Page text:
EUGENE RUGGLES - POET

The Unemployed Automobile Workers of Detroit
Prepare To Spend Christmas Standing In Line

It’s December, nearly Christmas. Nineteen Eighty–three.
The Detroit River is choked with ice. Woodward Avenue
is empty of cars and flowing with a foot of snow.
The snow drifts under doors and into the taverns
along Highland Park. This is the spine of Detroit
where the snow turns grey as it nears the factories.
It’s nine a.m. as I enter a bar near Grand Boulevard,
the jukebox is dark, a woman drinking leans into it.
The bar is long and empty, the bartender hands me a glass,
saying he’s been waiting months for GM to call him back.
A black man comes in to cash his unemployment check.
He’s at my right elbow, looking down, signing his name.
He has four children to feed, today. He turns to ask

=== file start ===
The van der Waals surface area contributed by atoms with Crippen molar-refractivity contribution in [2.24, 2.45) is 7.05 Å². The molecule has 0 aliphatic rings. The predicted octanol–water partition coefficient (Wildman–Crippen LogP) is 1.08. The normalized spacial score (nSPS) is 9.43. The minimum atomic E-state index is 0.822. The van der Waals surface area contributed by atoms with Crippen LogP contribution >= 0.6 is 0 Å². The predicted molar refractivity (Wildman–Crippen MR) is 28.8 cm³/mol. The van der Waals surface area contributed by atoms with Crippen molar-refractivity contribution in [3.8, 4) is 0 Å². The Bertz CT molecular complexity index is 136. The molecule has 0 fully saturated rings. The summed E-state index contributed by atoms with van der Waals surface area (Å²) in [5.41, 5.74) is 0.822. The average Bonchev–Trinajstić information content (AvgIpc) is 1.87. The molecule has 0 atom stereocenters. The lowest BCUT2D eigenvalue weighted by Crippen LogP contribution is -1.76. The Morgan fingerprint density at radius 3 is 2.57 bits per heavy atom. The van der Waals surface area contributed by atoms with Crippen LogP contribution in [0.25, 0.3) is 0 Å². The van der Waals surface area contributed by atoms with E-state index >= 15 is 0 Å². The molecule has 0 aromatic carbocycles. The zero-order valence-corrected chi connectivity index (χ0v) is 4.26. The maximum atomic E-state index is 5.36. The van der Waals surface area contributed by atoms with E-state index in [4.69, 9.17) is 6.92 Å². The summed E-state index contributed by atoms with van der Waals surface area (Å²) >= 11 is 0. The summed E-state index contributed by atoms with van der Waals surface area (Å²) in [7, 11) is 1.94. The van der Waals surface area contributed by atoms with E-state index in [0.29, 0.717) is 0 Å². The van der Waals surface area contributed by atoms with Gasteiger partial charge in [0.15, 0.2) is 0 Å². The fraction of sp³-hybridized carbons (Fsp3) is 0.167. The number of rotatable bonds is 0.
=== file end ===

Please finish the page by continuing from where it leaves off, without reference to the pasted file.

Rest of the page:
if I want to shoot pool. We flip a coin
to see who breaks. He wins. I was born around here,
forty–two years ago today, just before Pearl Harbor.
The last of five children from parents who never sang,
they broke their lives over each other until they ended.
The snow never stoops looking for men in Detroit.
It spreads out through the suburbs and small towns
to the farms up north looking for men, closing roads.
It hires them in the spring and summer delivers them
to a landlord, a woman, their children. Fall is whiskey.
The oil drains to the bottom of the machinery. Gears lock.
This is December. I lift up a glass. So does he. Here is
to the five horses grazing at the end of your wrist.